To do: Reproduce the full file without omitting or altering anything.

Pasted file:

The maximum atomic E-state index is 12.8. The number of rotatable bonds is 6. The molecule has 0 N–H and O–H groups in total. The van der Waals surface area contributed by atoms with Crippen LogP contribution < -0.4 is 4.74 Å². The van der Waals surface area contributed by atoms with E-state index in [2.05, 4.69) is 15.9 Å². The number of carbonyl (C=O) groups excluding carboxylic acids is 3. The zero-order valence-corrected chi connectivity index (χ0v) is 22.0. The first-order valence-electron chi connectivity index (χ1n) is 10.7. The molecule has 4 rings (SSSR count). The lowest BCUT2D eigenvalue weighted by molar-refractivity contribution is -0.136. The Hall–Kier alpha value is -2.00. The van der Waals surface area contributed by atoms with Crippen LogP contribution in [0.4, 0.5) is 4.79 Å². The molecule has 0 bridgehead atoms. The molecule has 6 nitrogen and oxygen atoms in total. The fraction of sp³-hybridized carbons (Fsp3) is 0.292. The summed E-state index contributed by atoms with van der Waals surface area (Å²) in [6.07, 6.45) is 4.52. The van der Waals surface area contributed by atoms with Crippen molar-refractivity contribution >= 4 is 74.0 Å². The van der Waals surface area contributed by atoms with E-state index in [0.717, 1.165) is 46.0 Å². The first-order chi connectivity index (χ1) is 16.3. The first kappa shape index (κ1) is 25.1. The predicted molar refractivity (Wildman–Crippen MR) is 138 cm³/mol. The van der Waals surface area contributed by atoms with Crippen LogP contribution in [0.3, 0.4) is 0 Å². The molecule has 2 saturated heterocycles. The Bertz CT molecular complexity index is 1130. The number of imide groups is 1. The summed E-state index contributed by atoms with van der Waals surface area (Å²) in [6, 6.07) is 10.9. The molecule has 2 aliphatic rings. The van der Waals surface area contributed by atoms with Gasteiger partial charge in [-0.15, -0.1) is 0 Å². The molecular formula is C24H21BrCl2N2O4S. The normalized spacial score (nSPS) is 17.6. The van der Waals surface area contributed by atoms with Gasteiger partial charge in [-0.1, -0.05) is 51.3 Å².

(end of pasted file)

The maximum atomic E-state index is 12.8. The number of rotatable bonds is 6. The molecule has 0 N–H and O–H groups in total. The van der Waals surface area contributed by atoms with Crippen LogP contribution < -0.4 is 4.74 Å². The van der Waals surface area contributed by atoms with E-state index in [2.05, 4.69) is 15.9 Å². The number of carbonyl (C=O) groups excluding carboxylic acids is 3. The zero-order valence-corrected chi connectivity index (χ0v) is 22.0. The first-order valence-electron chi connectivity index (χ1n) is 10.7. The molecule has 4 rings (SSSR count). The lowest BCUT2D eigenvalue weighted by molar-refractivity contribution is -0.136. The Hall–Kier alpha value is -2.00. The van der Waals surface area contributed by atoms with Crippen LogP contribution in [0.4, 0.5) is 4.79 Å². The molecule has 0 bridgehead atoms. The molecule has 6 nitrogen and oxygen atoms in total. The fraction of sp³-hybridized carbons (Fsp3) is 0.292. The summed E-state index contributed by atoms with van der Waals surface area (Å²) in [6.07, 6.45) is 4.52. The van der Waals surface area contributed by atoms with Crippen molar-refractivity contribution >= 4 is 74.0 Å². The van der Waals surface area contributed by atoms with E-state index in [0.717, 1.165) is 46.0 Å². The first-order chi connectivity index (χ1) is 16.3. The first kappa shape index (κ1) is 25.1. The predicted molar refractivity (Wildman–Crippen MR) is 138 cm³/mol. The van der Waals surface area contributed by atoms with Crippen LogP contribution in [0.3, 0.4) is 0 Å². The molecule has 2 saturated heterocycles. The Bertz CT molecular complexity index is 1130. The number of imide groups is 1. The summed E-state index contributed by atoms with van der Waals surface area (Å²) in [6, 6.07) is 10.9. The molecule has 2 aliphatic rings. The van der Waals surface area contributed by atoms with Gasteiger partial charge in [-0.15, -0.1) is 0 Å². The molecular formula is C24H21BrCl2N2O4S. The normalized spacial score (nSPS) is 17.6. The van der Waals surface area contributed by atoms with Gasteiger partial charge in [-0.1, -0.05) is 51.3 Å².